Nobody only FoS said “Remove history/archive”, but proviso: and relocate to menu bar

    Yet a few hours later – boom, it’s gone. Strange behaviour

  29. @Richard October 6, 2019 at 3:16 pm

    Login and Javascript – don’t look into it, say NO. K.I.S.S

    Archive Page from top menu bar – then one can right-click, new tab. Drop down means back and forwards pita

  30. +1 security not an issue

    Security is always an issue. Even if it’s only to prevent malware being included on every page.

    Consequences of that happening include having Chrome and Firefox blacklist the site. Probably IE and edge too, but no-one with any sense uses either of those.

  31. Discourse is a ‘flat but threaded’ forum tool which works well, but integrating it could be a bummer.

    Ars Technica manages just by making it easy to quote the comment one is answering.

  32. Tim,

    I’m on this site most days but often don’t look at the comment, and rarely post.

    For me the ease of use on this site is that the page loads once and I can scroll down and read/skim everything new. The update you did ment clicking links and waiting for pages to load, just to skim something. I think Guido did a similar thing a few years ago (to maximise revenue?) and changed back pretty quick.

    It’s the same reason I didn’t really read ConTel. Content was good, I just don’t like having to click, wait for the page to load, skim, move on.

    Not sure what the solution is for ConTel. For here you gotta keep the ability to see everything on one page.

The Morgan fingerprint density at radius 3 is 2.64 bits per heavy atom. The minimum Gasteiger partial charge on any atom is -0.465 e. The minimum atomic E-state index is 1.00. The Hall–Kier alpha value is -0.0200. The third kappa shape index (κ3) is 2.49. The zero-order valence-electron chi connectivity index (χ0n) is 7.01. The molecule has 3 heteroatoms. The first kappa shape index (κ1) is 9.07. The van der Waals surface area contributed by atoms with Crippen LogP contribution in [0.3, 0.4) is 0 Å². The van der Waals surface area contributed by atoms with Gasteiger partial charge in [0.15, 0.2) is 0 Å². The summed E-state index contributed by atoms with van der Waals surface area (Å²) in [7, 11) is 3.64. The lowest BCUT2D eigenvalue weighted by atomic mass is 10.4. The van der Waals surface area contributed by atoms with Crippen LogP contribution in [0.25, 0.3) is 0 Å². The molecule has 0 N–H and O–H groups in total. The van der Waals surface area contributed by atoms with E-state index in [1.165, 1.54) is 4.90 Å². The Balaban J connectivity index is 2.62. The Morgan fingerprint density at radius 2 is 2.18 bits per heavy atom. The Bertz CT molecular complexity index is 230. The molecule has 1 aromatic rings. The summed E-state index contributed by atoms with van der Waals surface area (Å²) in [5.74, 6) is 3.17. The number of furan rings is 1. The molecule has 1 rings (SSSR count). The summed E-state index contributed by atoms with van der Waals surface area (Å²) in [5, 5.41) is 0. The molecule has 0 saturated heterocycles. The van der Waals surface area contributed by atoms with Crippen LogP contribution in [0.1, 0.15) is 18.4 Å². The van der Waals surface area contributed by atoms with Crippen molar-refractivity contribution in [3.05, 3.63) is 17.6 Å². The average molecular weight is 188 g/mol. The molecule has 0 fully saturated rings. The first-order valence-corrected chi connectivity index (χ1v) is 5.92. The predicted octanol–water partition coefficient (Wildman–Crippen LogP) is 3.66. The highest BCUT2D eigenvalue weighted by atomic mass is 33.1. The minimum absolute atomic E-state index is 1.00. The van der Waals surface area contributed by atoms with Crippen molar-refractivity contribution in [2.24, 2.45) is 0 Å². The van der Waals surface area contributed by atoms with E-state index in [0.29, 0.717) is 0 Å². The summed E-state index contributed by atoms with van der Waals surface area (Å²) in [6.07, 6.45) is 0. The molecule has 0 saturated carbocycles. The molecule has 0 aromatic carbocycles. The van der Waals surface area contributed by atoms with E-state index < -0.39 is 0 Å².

33. @Bloke in Wales October 7, 2019 at 8:07 am

    No javascript = no malware

    Good management = no malware

    Protect yourself, don’t expect others to protect you

  34. @Richard

    One person: FoS requested archive move to menu bar

    Then the change was made – You moved to right drop down

    It is not good, PCs have widescreens now, but reading portrait is easier. Left column solves this. Jeez, even El Reg knows that.

    Hence why books, mags, newspapers, letters etc are portrait

    Revert please and in future use beta.

  35. @Pcar @Richard


    You try to delegitimise Richard’s change by repeating that only one person (me) suggested it, when in fact only one person (you) opposes it. Richard had the casting vote and used it.

    Just agreeing or disagreeing isn’t sufficient – we need some reasoning.

    Something had to happen to the design of this website. Richard was quite right to note that it needed some TLC. My initial objection was that the TLC had been done with a sledgehammer, not a pair of tweezers. But the principle still holds: something had to happen.

    More and more people are browsing websites on smartphones and tablets. The old days of spreading screen real estate across a broad, static canvas have gone. You will notice on modern websites that their layout adapts to the dimensions of the platform.

    Three static columns won’t work any more. Even the new two column solution can only be regarded as an intermediate step, since the contents of the RH column cannot be wrapped in any meaningful way. Richard is on the right path here.